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Evaluation of neuroprotection by lithium and valproic acid against ouabain-induced cell damage

Authors

  • JP Hennion,

    1. Mood Disorders Research Program, Department of Psychiatry and Behavioral Sciences, University of Louisville School of Medicine, Louisville, KY, USA
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  • M Adnan El-Masri,

    1. Mood Disorders Research Program, Department of Psychiatry and Behavioral Sciences, University of Louisville School of Medicine, Louisville, KY, USA
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  • Mary O Huff,

    1. Mood Disorders Research Program, Department of Psychiatry and Behavioral Sciences, University of Louisville School of Medicine, Louisville, KY, USA
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  • Rif S El-Mallakh

    1. Mood Disorders Research Program, Department of Psychiatry and Behavioral Sciences, University of Louisville School of Medicine, Louisville, KY, USA
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Rif S. El-Mallakh Mood Disorders Research Program, Department of Psychiatry and Behavioral Sciences, University of Louisville School of Medicine, Louisville, KY 40292, USA. Fax: +1 502 852 2196; e-mail: rselma01@athena.louisville.edu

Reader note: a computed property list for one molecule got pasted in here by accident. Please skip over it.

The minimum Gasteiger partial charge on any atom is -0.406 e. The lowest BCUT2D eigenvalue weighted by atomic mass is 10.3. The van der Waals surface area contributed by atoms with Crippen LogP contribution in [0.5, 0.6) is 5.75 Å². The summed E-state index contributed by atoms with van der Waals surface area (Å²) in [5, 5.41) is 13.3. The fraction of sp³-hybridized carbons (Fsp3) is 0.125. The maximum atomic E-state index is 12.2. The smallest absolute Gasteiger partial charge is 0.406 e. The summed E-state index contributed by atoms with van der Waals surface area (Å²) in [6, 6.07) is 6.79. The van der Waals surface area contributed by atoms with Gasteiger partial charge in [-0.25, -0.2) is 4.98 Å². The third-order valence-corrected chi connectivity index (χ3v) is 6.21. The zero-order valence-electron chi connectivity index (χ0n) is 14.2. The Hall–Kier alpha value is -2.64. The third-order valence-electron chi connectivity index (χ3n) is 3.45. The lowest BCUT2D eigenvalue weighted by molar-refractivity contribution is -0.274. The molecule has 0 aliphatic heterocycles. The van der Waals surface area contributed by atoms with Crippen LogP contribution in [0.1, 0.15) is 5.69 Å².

Abstract

Background:The pathophysiology of manic-depression may be associated with dysregulation of ion homeostasis. Ouabain is a potent inhibitor of the sodium–potassium adenosine triphosphatase and has been purported to mimic abnormalities seen in acute mania. As manic episodes are believed to be neurotoxic and mood stabilizers have recently been implicated as neuroprotectants, it is of interest to determine if lithium and valproic acid antagonize ouabain-induced neurotoxicity.

Methods: Human neuroblastoma SH-SY5Y cells were differentiated for 12 days then pretreated with lithium or valproic acid for 24 h and then challenged with a 10 μM ouabain insult. Cellular damage was assessed with lactate dehydrogenase (LDH) release, and apoptotic potential of ouabain was evaluated with DNA fragmentation.

Results: Ouabain significantly increased LDH release after 72 h of treatment. Lithium pretreatment at 1 mM diminished ouabain-induced LDH release. Valproic acid alone at 100 and 1000 μg/mL significantly increased LDH release from the cells. Furthermore, it significantly potentiated ouabain-induced LDH release. DNA fragmentation suggests that ouabain induces apoptosis.

Conclusions: Lithium at the therapeutic level of 1 mM limits the extent of cellular damage caused by 10 μM ouabain in SH-SY5Y cells as measured by LDH release. Valproic acid alone at the therapeutic concentration of 100 μg/mL induces LDH release and does not prevent ouabain-induced LDH release.

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